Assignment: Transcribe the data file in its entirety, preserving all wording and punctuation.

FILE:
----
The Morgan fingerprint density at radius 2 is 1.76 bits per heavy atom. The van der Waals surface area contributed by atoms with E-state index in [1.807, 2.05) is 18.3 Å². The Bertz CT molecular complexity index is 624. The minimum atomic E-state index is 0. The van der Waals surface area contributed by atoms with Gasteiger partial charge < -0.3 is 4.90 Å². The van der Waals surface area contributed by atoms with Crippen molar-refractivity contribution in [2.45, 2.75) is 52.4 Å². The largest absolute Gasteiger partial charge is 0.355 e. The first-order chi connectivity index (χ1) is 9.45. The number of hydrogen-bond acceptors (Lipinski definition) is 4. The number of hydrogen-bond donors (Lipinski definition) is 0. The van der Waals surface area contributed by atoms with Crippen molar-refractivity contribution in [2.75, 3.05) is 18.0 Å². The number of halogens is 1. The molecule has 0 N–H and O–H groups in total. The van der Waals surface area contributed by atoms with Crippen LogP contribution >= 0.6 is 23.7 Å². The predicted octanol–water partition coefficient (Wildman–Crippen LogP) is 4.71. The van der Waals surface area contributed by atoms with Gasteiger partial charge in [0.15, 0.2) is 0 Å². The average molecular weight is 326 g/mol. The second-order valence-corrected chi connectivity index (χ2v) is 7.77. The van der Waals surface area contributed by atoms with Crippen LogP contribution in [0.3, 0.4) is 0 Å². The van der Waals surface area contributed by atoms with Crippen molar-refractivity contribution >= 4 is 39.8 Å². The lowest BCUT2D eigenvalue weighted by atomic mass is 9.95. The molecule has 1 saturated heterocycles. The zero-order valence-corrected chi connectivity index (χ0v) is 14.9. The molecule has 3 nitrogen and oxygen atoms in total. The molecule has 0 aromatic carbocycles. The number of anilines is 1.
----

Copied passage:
The Morgan fingerprint density at radius 2 is 1.76 bits per heavy atom. The van der Waals surface area contributed by atoms with E-state index in [1.807, 2.05) is 18.3 Å². The Bertz CT molecular complexity index is 624. The minimum atomic E-state index is 0. The van der Waals surface area contributed by atoms with Gasteiger partial charge < -0.3 is 4.90 Å². The van der Waals surface area contributed by atoms with Crippen molar-refractivity contribution in [2.45, 2.75) is 52.4 Å². The largest absolute Gasteiger partial charge is 0.355 e. The first-order chi connectivity index (χ1) is 9.45. The number of hydrogen-bond acceptors (Lipinski definition) is 4. The number of hydrogen-bond donors (Lipinski definition) is 0. The van der Waals surface area contributed by atoms with Crippen molar-refractivity contribution in [2.75, 3.05) is 18.0 Å². The number of halogens is 1. The molecule has 0 N–H and O–H groups in total. The van der Waals surface area contributed by atoms with Crippen LogP contribution >= 0.6 is 23.7 Å². The predicted octanol–water partition coefficient (Wildman–Crippen LogP) is 4.71. The van der Waals surface area contributed by atoms with Gasteiger partial charge in [0.15, 0.2) is 0 Å². The average molecular weight is 326 g/mol. The second-order valence-corrected chi connectivity index (χ2v) is 7.77. The van der Waals surface area contributed by atoms with Crippen LogP contribution in [0.3, 0.4) is 0 Å². The van der Waals surface area contributed by atoms with Crippen molar-refractivity contribution >= 4 is 39.8 Å². The lowest BCUT2D eigenvalue weighted by atomic mass is 9.95. The molecule has 1 saturated heterocycles. The zero-order valence-corrected chi connectivity index (χ0v) is 14.9. The molecule has 3 nitrogen and oxygen atoms in total. The molecule has 0 aromatic carbocycles. The number of anilines is 1.